The scale on which activity takes place in a restaurant kitchen is rather different to that which you might undertake at home. Ingredients are regularly measured in kilos rather than titchy multiples of hundreds of grams while pans that require more than one person to lift are far from unusual. Cooking on this scale is a hugely different skill to knocking up an impressive meal for six of your friends across a leisurely afternoon of preparation with a glass of wine in hand! I’ve done very few shifts in commercial kitchens before (yes, it is as hard and pressured as you’ve read, even with the nicest colleagues) so when Walmgate Ale House asked me along to have a (literal) stab at some lobsters across a relaxed morning, I rolled my crustacean-cutting sleeves up and made my way through the torrential rain.
Walmgate Ale House has been making a name for itself as a place to drink over the last few years since it made the decision to move the majority of its eating offering onto the first floor and concentrate the downstairs into a relaxed bolthole in the centre of town that offers good quality bar snacks. The bistro is, of course, still intact upstairs though and continues to offer its now traditional food festivals, such as this week’s Lobster Festival. It was in this context that I met with some lucky competition winners for a coffee downstairs all ready to be walked through how to prepare a lobster by Michael Hjort, owner of this establishment as well as Melton’s, who also dedicates a huge chunk of time to the York Food Festival.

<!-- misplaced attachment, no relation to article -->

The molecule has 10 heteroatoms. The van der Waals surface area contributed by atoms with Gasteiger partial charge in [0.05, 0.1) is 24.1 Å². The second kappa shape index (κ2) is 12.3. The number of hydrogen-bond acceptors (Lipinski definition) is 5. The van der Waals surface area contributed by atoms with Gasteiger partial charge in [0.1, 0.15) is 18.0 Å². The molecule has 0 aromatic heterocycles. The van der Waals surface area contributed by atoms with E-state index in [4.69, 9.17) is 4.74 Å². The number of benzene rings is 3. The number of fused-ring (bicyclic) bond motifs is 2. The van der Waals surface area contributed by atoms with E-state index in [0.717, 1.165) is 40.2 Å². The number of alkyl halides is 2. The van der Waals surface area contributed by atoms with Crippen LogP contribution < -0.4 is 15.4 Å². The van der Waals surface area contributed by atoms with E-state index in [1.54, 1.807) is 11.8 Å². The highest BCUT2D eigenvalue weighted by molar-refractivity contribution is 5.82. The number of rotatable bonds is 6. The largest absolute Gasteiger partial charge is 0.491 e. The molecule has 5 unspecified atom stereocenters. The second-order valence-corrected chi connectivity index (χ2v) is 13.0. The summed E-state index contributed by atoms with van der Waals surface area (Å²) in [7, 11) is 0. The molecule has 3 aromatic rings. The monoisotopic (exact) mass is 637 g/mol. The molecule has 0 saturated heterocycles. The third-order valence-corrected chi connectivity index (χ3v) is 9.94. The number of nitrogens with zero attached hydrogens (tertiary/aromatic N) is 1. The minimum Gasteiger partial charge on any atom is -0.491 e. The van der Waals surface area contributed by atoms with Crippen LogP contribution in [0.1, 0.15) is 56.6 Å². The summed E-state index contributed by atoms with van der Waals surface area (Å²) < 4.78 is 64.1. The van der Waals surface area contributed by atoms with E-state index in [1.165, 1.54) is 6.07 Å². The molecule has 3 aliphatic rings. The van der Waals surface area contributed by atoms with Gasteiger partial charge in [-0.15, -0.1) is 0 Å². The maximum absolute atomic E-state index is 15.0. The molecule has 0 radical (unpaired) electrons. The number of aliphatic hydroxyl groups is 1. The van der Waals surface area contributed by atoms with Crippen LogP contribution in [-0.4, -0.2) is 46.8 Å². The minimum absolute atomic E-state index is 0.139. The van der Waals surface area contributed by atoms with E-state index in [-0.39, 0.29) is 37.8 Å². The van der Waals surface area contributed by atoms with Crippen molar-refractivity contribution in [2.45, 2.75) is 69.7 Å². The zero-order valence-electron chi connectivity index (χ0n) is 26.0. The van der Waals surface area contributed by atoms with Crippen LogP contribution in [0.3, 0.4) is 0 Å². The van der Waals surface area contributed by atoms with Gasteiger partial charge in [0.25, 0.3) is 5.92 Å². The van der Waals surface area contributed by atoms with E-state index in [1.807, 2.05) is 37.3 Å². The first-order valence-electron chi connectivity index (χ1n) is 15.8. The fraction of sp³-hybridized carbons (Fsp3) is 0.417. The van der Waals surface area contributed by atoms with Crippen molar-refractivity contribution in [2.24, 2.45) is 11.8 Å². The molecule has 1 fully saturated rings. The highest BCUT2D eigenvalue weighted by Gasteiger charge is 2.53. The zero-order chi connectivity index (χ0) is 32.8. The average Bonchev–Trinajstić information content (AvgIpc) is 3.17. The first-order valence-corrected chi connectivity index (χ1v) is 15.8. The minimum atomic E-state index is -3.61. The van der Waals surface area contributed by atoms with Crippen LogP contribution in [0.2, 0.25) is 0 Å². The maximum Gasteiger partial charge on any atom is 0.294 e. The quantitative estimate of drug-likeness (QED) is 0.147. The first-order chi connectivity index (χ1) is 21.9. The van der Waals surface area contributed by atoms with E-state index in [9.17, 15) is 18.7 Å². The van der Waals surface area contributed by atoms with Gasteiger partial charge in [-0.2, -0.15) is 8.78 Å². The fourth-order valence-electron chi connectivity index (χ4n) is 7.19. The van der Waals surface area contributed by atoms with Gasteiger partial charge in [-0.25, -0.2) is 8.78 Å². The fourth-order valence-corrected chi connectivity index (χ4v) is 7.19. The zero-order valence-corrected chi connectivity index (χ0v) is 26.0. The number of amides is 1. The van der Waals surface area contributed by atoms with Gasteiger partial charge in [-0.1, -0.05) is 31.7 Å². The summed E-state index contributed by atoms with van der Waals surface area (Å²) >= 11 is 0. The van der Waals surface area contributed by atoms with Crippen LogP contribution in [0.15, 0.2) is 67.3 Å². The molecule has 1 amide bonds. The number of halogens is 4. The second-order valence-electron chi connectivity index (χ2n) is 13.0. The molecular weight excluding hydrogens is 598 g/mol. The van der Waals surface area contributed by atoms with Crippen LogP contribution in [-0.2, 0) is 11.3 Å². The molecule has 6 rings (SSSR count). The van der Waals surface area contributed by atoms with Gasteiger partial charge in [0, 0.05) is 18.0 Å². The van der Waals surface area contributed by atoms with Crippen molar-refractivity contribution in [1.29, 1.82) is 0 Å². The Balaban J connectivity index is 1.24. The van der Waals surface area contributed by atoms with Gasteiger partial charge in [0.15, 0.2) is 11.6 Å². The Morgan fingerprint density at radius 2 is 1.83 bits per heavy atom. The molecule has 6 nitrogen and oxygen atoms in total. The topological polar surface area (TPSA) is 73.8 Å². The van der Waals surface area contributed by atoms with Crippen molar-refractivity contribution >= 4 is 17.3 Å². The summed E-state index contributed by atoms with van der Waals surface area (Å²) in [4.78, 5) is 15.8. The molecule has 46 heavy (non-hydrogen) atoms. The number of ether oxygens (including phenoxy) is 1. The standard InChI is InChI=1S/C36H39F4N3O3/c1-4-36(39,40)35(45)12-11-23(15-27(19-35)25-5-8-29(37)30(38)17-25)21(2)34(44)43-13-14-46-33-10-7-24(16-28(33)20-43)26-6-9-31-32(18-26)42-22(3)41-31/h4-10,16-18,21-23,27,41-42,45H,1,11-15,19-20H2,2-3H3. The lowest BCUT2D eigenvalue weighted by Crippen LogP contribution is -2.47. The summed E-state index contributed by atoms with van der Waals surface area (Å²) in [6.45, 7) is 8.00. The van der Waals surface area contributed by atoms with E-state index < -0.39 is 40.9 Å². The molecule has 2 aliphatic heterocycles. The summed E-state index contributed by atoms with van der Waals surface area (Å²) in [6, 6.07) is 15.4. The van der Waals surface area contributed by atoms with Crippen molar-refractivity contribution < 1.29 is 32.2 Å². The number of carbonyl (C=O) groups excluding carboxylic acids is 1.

Lobster isn’t an ingredient I’ve ever really set about at home, the risk of failure making it too expensive to experiment with (even with those worryingly cheap five quid frozen ones), so the chance to get some proper tuition was entirely welcome. We started with a conversation about the best way to humanely cook a live lobster, our examples of which had been placed in the deep freeze for an hour or so before our arrival to render them docile and effectively comatose. From that desensitised state, they went into a colossal pan of boiling water, with Michael judging how long would be appropriate.
When that first stage of cooking had been completed, we took it in turns to bisect our hard-shelled friends, carefully locating the knife as instructed and bringing to bear more force than one would expect. It must be said that the resulting lobster halves were not immediately appetising, coloured with sections of lobster anatomy that wouldn’t be one’s first choice to eat, but could be pressed into service later on to leverage greater value from the creature, giving that lovely lobster flavour without having to use any of the precious lobster meat.
As we extracted those morsels of meat, it became obvious just what a small amount comes from each lobster, and what a challenge that must pose to a restaurant wanting to headline a dish with lobster while not driving prices through the roof. As Michael effortlessly knocked up some pasta for us, we mixed through some of the less immediately appealing bits of the beast with some salmon and cream to knock together some ravioli that could rightfully claim to be a lobster dish without costing a fortune for either establishment or guest. It goes without saying that I need to head back and try out the finished lobster menu, watch this space for my thoughts!
Speaking of returning, that’s exactly what I did a few hours later thanks to a coincidence of planning. That evening I found myself back in the Walmgate Ale House downstairs games room, casually flicking at a game of bagatelle and enjoying some bar snacks with a couple of friends. We munched through battered sausages with curry sauce, chicken wings, halloumi and a cheese plate along with a couple of pints before making our way home to find cats entranced by the lingering smell of lobster that I, apparently, hadn’t quite shaken yet, a situation that I suspect will be repeated in a few days when I return to check out the finished dishes.